Traditionally one man had to be able to plough an acre a day or he was not considered worthy of hire. The same reason the field must be ploughed in straight lines- this is the most economical use of labour. The skill is that this task should be done by one man alone with two horses.
Ploughing with horses is not a matter of brute strength as the plough must be held light in the hands (which are needed to hold the reins to direct the horses), the ploughman is there to balance the plough, only applying force at the headlands to swing the plough across the grass, and to hold it down when it strikes a stone making it veer off it's line.
Keeping the furrows ( the hollows created by the sod turning over) straight is one of the hardest aspects of ploughing with horses because the second the plough jams on a stone the handles of the plough buck into the ploughmans ribs. Every stone, every hard cake of soil has a bearing on how the plough cuts through the sod- not to mention how each horse is pulling- so getting it right means controlling many elements.
I used a Ransome plough made in England about 60 to 70 years ago which had an additional bar fixed above it on one side to give the option of attaching an extra stabilising wheel when ploughing across the sides of steep hills- this was not needed in Airfield.
Airfield was always a commercial dairy and tillage farm and is unique in that it was always farmed by horse power right up until the death of the last Overend sister Naomi in 1993.
The pleasure children took in having hands on contact with heavy horses (the above group from Sacred Heart Senior National School in Killinarden at the foot of the Dublin Mountains) was evident throughout our recent visit, and very much fulfils Miss Overend's final wish that Airfield's house, gardens and farm should be kept as a working farm for the enjoyment of the residents of Dundrum and the education of the children of Dublin.
What makes this unique place work so well is in how it allows adults and children alike get close enough to ask us about the farmwork we were doing - all right in the heart of a city.
Many were surprised to hear that to plough an acre a day with horses means the ploughman has to walk 11 miles behind the plough, something no modern farmer has to do anymore when driving a tractor - which ploughs up far more ground than the single narrow strip of sod called a 'scrape' that the horse plough does.
'How does the plough do this?' asked one girl keen to understand the mechanics of what was occuring, as the green grass field slowly, strip by narrow strip, was turning to brown soil before her eyes - and while we were looking for a way to describe how any plough works by turning the long strips of sod over, she answered her own question herself-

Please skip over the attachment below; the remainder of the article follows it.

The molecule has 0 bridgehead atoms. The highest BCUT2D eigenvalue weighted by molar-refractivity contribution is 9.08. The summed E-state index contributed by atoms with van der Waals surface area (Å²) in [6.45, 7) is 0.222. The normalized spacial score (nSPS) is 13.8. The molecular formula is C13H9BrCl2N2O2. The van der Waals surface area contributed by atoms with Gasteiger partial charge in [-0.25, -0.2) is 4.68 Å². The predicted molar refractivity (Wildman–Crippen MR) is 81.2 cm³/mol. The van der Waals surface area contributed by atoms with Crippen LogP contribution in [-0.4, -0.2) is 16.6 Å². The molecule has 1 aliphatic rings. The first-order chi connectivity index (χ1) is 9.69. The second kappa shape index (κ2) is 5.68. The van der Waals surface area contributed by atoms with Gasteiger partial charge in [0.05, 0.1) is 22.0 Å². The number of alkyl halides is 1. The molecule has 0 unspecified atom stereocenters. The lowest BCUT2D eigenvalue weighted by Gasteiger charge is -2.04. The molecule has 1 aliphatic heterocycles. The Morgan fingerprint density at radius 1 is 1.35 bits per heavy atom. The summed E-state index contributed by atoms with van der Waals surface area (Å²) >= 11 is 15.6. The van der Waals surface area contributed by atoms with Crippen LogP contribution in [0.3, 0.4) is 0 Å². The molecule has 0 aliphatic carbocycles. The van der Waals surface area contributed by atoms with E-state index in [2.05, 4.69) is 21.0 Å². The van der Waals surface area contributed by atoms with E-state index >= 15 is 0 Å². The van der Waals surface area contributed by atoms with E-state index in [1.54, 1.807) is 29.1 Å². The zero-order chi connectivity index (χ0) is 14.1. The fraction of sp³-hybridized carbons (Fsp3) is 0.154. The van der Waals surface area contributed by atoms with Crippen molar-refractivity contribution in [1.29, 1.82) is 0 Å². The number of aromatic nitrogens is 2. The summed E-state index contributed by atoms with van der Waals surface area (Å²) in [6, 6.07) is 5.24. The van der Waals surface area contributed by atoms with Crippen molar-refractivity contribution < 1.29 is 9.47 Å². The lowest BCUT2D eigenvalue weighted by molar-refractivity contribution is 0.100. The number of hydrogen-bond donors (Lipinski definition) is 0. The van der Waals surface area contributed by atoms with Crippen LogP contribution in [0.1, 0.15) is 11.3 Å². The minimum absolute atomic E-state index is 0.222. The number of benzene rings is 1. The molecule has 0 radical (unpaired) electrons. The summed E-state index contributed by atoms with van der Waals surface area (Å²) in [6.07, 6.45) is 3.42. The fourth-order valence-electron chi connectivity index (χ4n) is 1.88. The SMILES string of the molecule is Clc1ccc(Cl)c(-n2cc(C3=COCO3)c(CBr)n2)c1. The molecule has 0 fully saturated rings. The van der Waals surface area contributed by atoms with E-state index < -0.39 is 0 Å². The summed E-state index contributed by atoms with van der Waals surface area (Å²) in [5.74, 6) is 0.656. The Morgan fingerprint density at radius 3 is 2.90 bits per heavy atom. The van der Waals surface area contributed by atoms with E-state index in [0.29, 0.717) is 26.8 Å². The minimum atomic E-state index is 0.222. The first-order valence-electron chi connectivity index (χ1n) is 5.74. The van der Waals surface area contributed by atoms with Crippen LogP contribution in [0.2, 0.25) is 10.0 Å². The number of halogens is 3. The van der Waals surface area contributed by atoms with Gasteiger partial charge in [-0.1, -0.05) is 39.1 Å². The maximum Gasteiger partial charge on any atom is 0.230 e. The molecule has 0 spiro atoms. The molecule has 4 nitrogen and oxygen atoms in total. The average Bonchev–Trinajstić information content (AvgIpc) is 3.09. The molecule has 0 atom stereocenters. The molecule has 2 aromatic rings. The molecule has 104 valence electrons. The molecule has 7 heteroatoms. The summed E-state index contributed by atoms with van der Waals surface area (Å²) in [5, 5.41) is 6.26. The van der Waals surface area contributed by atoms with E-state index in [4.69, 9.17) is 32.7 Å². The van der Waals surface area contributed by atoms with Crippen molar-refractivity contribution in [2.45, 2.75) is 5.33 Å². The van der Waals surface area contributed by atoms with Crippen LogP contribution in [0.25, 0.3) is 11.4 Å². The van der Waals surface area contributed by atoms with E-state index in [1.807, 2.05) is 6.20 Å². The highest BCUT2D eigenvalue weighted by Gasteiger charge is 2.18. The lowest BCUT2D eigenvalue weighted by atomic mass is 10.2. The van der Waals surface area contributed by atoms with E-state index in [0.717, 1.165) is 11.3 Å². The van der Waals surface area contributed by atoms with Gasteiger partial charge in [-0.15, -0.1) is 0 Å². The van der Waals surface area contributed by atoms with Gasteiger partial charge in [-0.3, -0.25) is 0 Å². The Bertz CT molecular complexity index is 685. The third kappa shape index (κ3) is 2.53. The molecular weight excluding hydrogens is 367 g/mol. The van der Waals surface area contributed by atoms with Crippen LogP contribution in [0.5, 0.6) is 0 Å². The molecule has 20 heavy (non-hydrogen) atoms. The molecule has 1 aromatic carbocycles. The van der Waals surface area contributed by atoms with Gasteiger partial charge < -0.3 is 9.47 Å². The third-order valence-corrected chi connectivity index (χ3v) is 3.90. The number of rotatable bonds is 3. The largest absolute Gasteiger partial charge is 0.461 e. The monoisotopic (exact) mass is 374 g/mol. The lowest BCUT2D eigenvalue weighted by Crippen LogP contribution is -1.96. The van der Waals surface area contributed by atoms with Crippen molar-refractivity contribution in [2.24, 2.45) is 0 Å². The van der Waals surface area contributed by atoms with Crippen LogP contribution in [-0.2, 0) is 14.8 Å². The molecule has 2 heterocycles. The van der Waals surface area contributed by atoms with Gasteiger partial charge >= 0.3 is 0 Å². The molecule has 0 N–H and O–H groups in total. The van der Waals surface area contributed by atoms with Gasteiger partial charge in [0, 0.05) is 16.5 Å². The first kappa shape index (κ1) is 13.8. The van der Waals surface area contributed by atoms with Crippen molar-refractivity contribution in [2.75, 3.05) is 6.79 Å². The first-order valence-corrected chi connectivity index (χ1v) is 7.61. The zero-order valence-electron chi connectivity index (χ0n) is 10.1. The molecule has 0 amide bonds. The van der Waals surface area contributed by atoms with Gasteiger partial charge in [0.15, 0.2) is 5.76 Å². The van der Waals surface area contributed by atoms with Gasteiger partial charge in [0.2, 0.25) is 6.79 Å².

' It turns the grass sod across the field like the pages of a book turning from cover to cover'
Proof that our efforts were not in vain.
After turning over the sod with the plough we broke it up into smaller bits of earth with harrows which is a frame of metal spikes that act like a giant rake.
Then walking over every foot of ground using a 'seed fiddle' the grass seed was shaken across the land. This works by pushing a stick with a string tied to it (like the bow of a fiddle) which spins a metal wheel causing seed to be spread evenly across two yards of ground at a time.
The big difference in working land with horses as opposed to using a tractor is that not only is there less compaction of the soil but the horseman having to walk the ground gets an intimate understanding of the land he is farming.
Despite the advanced technology of farming with tractors, the tractor driver locked away in the cosy cab sees little, hears less and feels almost nothing. Though he does get more work done - it is at a cost- he is deprived from getting the feel of the land he is working.
Photo; John Kent
So though horse work is physically much harder than tractor work it brings an understanding of the land that comes only from hands on contact.
Fodder crops like turnips- traditionally fed to cattle and sheep and pigs were always sowed by one man and one horse- the skill being in able to drive the horse along the furrow (the low ground between the drills) while keeping the turnip sower dead centre on top of the drill (the high ground) where the seeds are planted.
Such ingenious devices as this turnip 'barrow' or sower ensured a dribble of seeds was sown, the only disadvantage was that when grown the plants had to be thinned out by hand. Although manpower was plentiful during the work horse era a horseman had to be able to do such work on his own to be considered competent.
Any seed from tiny turnip seeds to large peas seeds could be sown with this barrow as there is a moveable disc which has holes of various sizes which can be moved into place to suit the size of the seed.
Inside the drum the seeds are separated by a tuft of bristles more often than not made of horse hair the horseman would take from his own horse when the origional tuft had worn out.
Drawn by the same Clydesdale mare as seen below with the roller, this turnip barrow was made in Philip Pierce's foundry in Wexford where much of the horse drawn - and eventually tractor - machinery in Ireland was made..